Electric car startup Rivian goes public on Nasdaq

The mobile entertainment company Rivian, led by former Uber executive Doug DeLuca, said Saturday it had priced shares at $27 apiece, raising nearly $7 billion before giving them a Dec. 21 debut on the…

Electric car startup Rivian goes public on Nasdaq

The mobile entertainment company Rivian, led by former Uber executive Doug DeLuca, said Saturday it had priced shares at $27 apiece, raising nearly $7 billion before giving them a Dec. 21 debut on the Nasdaq Stock Market. That’s a big portion of the I.P.O. for the El Segundo, Calif., company.

The offering values Rivian at $71.3 billion, making it the largest U.S. technology company to go public in 2018.

Mr. DeLuca, 34, co-founded Rivian last year with engineering team from Uber, Tesla and Daimler. He served as COO of Uber from July 2016 until April this year. He has not had a role at Uber since stepping down from the role and now serves as the company’s CEO.

The company offers electric vehicles that resemble an SUV, albeit one with a hatchback and “sculpted two-seater design.”

It wants to offer more than 30 models by 2022, a spokeswoman said. By 2022, the company will have more than 3,000 dealers in more than 30 countries, according to Rivian’s IPO filing, and will work on introducing autonomous technology by the end of the decade.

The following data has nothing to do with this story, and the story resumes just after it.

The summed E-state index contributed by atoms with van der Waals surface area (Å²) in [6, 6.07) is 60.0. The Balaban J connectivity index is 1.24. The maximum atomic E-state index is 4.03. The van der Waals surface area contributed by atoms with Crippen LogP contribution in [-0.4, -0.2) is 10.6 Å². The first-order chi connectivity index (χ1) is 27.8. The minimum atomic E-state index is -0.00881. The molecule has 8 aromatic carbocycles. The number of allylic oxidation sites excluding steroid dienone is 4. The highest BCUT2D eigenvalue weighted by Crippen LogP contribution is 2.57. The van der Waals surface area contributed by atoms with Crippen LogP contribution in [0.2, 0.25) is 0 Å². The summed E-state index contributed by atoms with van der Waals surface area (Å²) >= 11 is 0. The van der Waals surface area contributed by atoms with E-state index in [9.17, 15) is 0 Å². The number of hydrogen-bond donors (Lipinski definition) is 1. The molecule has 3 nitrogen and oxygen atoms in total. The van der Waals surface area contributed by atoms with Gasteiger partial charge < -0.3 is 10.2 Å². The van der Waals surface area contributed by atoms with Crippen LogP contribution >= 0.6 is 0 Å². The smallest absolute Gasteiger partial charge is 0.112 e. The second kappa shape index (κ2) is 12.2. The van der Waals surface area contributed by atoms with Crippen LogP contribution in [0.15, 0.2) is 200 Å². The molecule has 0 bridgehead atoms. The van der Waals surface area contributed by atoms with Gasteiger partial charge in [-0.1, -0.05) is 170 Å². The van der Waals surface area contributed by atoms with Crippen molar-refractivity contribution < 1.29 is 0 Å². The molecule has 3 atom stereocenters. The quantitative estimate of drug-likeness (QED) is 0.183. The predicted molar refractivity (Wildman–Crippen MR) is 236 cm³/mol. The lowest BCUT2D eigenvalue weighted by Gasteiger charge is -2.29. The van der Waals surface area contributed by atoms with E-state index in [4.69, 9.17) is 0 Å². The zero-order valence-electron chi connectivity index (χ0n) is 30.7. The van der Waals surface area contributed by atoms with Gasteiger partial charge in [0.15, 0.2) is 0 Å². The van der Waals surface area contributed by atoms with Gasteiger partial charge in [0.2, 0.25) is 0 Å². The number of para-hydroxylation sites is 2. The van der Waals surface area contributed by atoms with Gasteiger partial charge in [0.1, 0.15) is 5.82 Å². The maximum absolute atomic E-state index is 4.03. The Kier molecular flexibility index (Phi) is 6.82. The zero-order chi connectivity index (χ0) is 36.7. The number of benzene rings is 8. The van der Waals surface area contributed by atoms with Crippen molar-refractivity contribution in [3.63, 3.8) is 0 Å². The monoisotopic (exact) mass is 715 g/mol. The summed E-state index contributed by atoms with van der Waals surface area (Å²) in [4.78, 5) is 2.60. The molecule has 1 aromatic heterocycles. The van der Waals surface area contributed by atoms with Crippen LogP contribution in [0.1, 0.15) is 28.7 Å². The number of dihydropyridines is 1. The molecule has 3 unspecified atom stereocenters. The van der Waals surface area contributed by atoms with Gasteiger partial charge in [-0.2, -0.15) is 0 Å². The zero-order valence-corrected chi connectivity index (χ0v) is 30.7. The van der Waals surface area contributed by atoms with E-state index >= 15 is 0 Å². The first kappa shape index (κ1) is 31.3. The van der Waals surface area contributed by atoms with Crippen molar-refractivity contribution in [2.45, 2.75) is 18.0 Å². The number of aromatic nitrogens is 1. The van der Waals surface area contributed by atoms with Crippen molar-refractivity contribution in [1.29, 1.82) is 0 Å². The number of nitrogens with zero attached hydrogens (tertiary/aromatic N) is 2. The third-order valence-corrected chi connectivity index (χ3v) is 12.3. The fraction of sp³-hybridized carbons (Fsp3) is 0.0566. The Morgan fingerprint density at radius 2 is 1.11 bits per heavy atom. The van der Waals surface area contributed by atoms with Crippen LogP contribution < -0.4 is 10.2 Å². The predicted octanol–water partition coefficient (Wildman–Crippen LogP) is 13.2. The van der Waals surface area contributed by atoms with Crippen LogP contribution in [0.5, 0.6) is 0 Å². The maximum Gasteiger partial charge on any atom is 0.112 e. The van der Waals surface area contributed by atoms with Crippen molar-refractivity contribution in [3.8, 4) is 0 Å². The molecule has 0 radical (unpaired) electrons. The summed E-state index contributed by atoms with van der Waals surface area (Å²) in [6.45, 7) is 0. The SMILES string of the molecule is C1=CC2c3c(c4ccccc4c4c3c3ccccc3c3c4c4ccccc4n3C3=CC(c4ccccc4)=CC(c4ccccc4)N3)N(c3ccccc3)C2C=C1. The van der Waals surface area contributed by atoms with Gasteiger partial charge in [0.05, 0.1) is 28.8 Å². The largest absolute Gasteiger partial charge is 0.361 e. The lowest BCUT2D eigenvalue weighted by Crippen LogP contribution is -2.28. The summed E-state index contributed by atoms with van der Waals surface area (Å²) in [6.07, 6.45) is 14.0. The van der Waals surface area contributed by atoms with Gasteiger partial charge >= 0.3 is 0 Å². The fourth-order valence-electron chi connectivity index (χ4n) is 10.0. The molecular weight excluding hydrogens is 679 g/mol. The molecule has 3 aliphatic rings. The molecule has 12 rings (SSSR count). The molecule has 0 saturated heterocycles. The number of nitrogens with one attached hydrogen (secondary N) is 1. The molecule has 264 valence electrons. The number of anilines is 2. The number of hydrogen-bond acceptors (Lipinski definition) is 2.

Last month, Mr. DeLuca, who remained in L.A. after his departure from Uber, told the Times that Rivian’s top priority was to be a source of material for investors who were interested in electric vehicles.

“Automotive investments are important to a portfolio and investors have not had a lot of material to back their products,” Mr. DeLuca said in the interview. “Automotive has been the one bright spot in the last 18 months. We believe the future of transportation lies in autonomous cars.”

More than a dozen automakers and technology companies are developing self-driving vehicles, including General Motors, Apple, Google, Intel, Tesla and Ford.

Rivian’s big challenge will be to make its way into the market and reduce production costs. As Mr. DeLuca said, “We are a manufacturing startup, and the last thing a startup wants to do is manufacture something you don’t know how to make.”

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